RAMSAY: Casting is all about instilling confidence in that front room. I’m done with the huge turnout where we just focus [our casting] in Chicago, New York, Detroit or Miami. I turned the casting call upside down and said, Take away the formalities, stop the big entourage from moving into these cities and get these young kids to send me a video. Let me see what they have when they tell me about themselves within 60 seconds. And honestly, the excitement and the hundreds of thousands of videos, messages, and blogs we’ve gotten by spreading this network wider in the provinces has been incredible. This is the future of casting now. We don’t need them to show up in town and rehearse and rehearse. I want to invest in the character before I invest in the idea.
TV FORMATS: When it comes to your shows or restaurants, how important is honoring local cultures and communities?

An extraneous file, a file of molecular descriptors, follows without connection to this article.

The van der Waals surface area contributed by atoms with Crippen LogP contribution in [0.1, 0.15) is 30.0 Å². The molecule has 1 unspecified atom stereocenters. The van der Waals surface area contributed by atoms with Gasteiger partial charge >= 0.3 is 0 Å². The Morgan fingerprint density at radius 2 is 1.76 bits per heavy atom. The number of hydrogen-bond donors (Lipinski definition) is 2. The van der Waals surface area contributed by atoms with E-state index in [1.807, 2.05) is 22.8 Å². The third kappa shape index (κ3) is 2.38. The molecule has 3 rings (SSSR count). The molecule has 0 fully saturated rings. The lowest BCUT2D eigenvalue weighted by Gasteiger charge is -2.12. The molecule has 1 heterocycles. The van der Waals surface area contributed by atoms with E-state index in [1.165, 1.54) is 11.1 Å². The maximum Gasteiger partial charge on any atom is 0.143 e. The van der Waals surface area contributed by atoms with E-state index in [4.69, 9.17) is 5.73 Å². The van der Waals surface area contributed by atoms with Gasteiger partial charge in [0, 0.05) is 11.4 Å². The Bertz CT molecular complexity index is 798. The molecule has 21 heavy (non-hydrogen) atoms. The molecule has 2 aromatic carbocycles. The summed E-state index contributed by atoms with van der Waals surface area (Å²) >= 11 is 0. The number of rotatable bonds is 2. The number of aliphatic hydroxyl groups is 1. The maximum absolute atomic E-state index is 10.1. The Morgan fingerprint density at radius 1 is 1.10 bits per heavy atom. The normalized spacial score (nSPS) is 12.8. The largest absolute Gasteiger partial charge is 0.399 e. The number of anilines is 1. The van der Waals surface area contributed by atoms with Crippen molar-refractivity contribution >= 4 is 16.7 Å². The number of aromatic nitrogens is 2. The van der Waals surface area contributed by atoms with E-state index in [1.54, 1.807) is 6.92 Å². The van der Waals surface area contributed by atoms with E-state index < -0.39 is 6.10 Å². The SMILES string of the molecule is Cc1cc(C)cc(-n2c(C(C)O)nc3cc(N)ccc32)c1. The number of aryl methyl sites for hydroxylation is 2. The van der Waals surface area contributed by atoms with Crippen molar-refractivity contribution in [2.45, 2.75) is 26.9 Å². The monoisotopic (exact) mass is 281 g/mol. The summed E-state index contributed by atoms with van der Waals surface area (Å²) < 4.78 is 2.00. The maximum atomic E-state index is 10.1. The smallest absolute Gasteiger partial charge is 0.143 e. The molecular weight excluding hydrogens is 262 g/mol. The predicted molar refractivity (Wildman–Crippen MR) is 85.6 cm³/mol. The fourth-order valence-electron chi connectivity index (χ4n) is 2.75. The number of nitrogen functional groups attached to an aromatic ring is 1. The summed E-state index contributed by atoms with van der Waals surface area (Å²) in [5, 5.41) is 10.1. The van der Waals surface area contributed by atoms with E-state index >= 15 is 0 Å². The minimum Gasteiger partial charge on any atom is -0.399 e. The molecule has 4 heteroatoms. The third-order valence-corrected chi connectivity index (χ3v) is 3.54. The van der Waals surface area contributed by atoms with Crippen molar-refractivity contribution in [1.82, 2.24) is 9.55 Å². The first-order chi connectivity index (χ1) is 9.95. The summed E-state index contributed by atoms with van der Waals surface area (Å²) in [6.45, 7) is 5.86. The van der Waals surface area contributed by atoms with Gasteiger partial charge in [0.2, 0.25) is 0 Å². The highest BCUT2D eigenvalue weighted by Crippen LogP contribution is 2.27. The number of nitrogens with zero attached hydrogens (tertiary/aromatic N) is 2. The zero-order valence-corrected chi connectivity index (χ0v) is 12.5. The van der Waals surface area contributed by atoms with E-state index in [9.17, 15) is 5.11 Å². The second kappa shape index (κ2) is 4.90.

RAMSAY: For me, honoring cultures and communities is honoring the beginning of this journey. I love this mix of ideas, this multicultural aspect. But beneath these layers is the beginning, this cultural aspect. I remember going to Thailand and showing a local chef who I thought knew how to make Pad Thai. I kid you not, he trained me and tore me to shreds in practice. And I was grateful for the feedback. That was decisive for me. In Indonesia I thought I knew how to make Rendang. But I went to Rendang’s birthplace and trained again. It’s not about what you know; how well you know it This was important to me, especially in India when I thought I had mastered a wonderful butter chicken. I went to the birthplace of Butter Chicken and then the training started again. The secret is to drop everything you know and become a disciple. And by becoming a student, I broaden the platform of my knowledge by expanding true cultural insight. This is extremely important. Uncharted has helped with this. Uncharted is the only show that allows me to be myself and brings me back to the classroom. I train and get beat but I come back for more.